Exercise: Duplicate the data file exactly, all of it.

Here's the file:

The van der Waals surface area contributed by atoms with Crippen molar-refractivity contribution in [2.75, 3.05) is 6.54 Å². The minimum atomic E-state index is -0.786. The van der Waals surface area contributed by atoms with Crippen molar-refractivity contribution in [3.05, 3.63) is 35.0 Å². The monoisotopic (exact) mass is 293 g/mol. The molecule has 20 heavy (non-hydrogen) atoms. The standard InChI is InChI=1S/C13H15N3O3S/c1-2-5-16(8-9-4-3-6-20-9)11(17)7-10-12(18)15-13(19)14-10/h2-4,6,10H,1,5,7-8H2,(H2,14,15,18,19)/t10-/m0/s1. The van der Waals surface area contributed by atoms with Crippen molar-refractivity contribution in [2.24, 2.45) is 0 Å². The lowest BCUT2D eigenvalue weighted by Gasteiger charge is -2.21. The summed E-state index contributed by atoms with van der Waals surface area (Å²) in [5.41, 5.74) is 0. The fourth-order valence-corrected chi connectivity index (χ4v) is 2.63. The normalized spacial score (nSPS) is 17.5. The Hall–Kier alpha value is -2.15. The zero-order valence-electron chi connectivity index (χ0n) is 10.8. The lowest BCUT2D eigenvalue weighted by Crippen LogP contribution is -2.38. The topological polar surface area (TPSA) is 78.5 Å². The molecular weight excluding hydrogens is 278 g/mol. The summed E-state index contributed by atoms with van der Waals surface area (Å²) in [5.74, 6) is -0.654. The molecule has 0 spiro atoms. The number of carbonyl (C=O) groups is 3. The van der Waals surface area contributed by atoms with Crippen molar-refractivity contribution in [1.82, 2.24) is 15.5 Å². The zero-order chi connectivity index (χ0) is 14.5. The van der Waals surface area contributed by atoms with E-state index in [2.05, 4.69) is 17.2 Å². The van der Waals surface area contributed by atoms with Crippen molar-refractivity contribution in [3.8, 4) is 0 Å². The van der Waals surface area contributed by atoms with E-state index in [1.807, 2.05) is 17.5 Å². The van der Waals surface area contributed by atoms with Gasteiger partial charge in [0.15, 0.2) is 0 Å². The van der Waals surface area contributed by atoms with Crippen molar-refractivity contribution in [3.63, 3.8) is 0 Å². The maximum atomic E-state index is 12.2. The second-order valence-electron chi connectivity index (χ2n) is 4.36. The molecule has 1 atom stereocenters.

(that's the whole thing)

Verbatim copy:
The van der Waals surface area contributed by atoms with Crippen molar-refractivity contribution in [2.75, 3.05) is 6.54 Å². The minimum atomic E-state index is -0.786. The van der Waals surface area contributed by atoms with Crippen molar-refractivity contribution in [3.05, 3.63) is 35.0 Å². The monoisotopic (exact) mass is 293 g/mol. The molecule has 20 heavy (non-hydrogen) atoms. The standard InChI is InChI=1S/C13H15N3O3S/c1-2-5-16(8-9-4-3-6-20-9)11(17)7-10-12(18)15-13(19)14-10/h2-4,6,10H,1,5,7-8H2,(H2,14,15,18,19)/t10-/m0/s1. The van der Waals surface area contributed by atoms with Crippen molar-refractivity contribution in [2.24, 2.45) is 0 Å². The lowest BCUT2D eigenvalue weighted by Gasteiger charge is -2.21. The summed E-state index contributed by atoms with van der Waals surface area (Å²) in [5.41, 5.74) is 0. The fourth-order valence-corrected chi connectivity index (χ4v) is 2.63. The normalized spacial score (nSPS) is 17.5. The Hall–Kier alpha value is -2.15. The zero-order valence-electron chi connectivity index (χ0n) is 10.8. The lowest BCUT2D eigenvalue weighted by Crippen LogP contribution is -2.38. The topological polar surface area (TPSA) is 78.5 Å². The molecular weight excluding hydrogens is 278 g/mol. The summed E-state index contributed by atoms with van der Waals surface area (Å²) in [5.74, 6) is -0.654. The molecule has 0 spiro atoms. The number of carbonyl (C=O) groups is 3. The van der Waals surface area contributed by atoms with Crippen molar-refractivity contribution in [1.82, 2.24) is 15.5 Å². The zero-order chi connectivity index (χ0) is 14.5. The van der Waals surface area contributed by atoms with E-state index in [2.05, 4.69) is 17.2 Å². The van der Waals surface area contributed by atoms with Crippen molar-refractivity contribution in [3.8, 4) is 0 Å². The van der Waals surface area contributed by atoms with E-state index in [1.807, 2.05) is 17.5 Å². The van der Waals surface area contributed by atoms with Gasteiger partial charge in [0.15, 0.2) is 0 Å². The van der Waals surface area contributed by atoms with Crippen molar-refractivity contribution in [3.63, 3.8) is 0 Å². The maximum atomic E-state index is 12.2. The second-order valence-electron chi connectivity index (χ2n) is 4.36. The molecule has 1 atom stereocenters.